Virgin America stock soars 25% after IPO

Can Virgin America soar?
Can Virgin America soar?

Virgin America markets itself as the hip way to fly. Investors are apparently on board.

The upstart airline formed by billionaire Sir Richard Branson soared 25% out of the gate Friday from its IPO price of $23. The deal raised more than $300 million.

The company is based in Northern California and now worth about $1 billion.

It's going public at a time when airline stocks are flying especially high. Delta (DAL) is up over 60% this year, for example, while JetBlue (JBLU) has climbed almost 50%. Fuel prices are low and more people are traveling for business and pleasure as the U.S. economy improves.

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virgin america ipo

Will hip work on Wall Street? Virgin America is much smaller than its airline rivals though. It lost $395 million from 2009 through 2012 before eking out a $10 million profit last year.

The airline is marketing its turnaround heavily to investors. In the first nine months of this year, it's made $56 million, according a regulatory filing.

Where the airline has excelled is differentiating itself in a crowded market. Its planes have names such as "Virgin & Tonic," and "Jefferson Airplane," and its cabins feature purple mood lighting and leather seats. Its inflight safety demonstrations are highly produced pop music videos. Its launch parties are celebrity affairs.

Everything it does reinforces its mission to be a hip alternative to the traditional (and largely hated) flying experience.

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The Branson effect: While Virgin America got its name from Branson's Virgin Atlantic airline, it is not majority owned by Branson, Virgin Atlantic or Virgin Group. That's because Americans must own most of an airline in order for it to fly between U.S. cities. Cyrus Capital Partners, a distressed debt fund manager, is its largest single shareholder.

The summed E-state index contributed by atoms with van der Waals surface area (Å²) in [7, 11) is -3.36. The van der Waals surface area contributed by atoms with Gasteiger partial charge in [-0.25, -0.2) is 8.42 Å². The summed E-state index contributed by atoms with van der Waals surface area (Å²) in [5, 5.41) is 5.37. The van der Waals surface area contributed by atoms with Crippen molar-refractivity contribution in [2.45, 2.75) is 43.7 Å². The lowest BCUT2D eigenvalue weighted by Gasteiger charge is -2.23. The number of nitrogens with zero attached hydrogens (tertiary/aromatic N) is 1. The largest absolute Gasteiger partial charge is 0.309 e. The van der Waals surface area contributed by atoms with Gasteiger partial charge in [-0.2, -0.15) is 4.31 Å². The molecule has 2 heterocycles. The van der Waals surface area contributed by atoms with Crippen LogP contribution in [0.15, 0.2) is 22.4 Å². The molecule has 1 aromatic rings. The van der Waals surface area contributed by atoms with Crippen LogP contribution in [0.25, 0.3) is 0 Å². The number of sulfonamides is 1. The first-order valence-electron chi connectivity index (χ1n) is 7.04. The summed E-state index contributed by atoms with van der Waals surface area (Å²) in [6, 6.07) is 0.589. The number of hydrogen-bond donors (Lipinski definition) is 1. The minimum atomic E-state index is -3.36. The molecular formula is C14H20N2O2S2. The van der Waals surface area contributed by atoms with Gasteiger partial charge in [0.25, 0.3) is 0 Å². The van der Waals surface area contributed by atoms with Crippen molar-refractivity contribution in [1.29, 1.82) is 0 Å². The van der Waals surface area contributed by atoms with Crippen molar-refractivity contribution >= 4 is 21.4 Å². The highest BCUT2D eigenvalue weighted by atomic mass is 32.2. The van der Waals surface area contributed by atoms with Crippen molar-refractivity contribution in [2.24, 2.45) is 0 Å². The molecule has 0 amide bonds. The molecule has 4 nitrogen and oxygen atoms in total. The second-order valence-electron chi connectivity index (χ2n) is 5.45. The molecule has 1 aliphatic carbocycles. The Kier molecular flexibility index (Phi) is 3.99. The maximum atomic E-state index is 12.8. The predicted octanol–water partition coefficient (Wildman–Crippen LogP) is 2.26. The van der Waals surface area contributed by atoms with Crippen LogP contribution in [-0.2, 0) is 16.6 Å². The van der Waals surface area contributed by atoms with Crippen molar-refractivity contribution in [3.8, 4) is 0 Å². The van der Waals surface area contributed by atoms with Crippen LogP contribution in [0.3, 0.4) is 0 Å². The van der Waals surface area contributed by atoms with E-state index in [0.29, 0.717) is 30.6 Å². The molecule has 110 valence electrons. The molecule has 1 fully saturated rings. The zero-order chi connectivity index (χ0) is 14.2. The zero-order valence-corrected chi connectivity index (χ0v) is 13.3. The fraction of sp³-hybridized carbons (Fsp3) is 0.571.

The Virgin America IPO occured just days after the public debut of Branson's financial services firm Virgin Money, a deal that valued the company at around $2 billion.

It also comes just weeks after a spaceship from Virgin Galactic, Branson's space tourism venture, exploded over the California desert, killing its co-pilot. The British businessman has vowed to continue with the space endeavor.

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The carrier's primary hubs are Los Angeles and San Francisco, but it's expanding operations at New York's La Guardia Airport, Washington's Reagan National and Dallas' Love Field after the Justice Department required American Airlines and US Airways to give up some gates as a condition of approving their merger.

Virgin America has also expanded its routes to Mexican hot spots Cancun, Cabo San Lucas, and Puerto Vallarta.

-- Correction: An earlier version of this story included an erroneous valuation for Virgin America.

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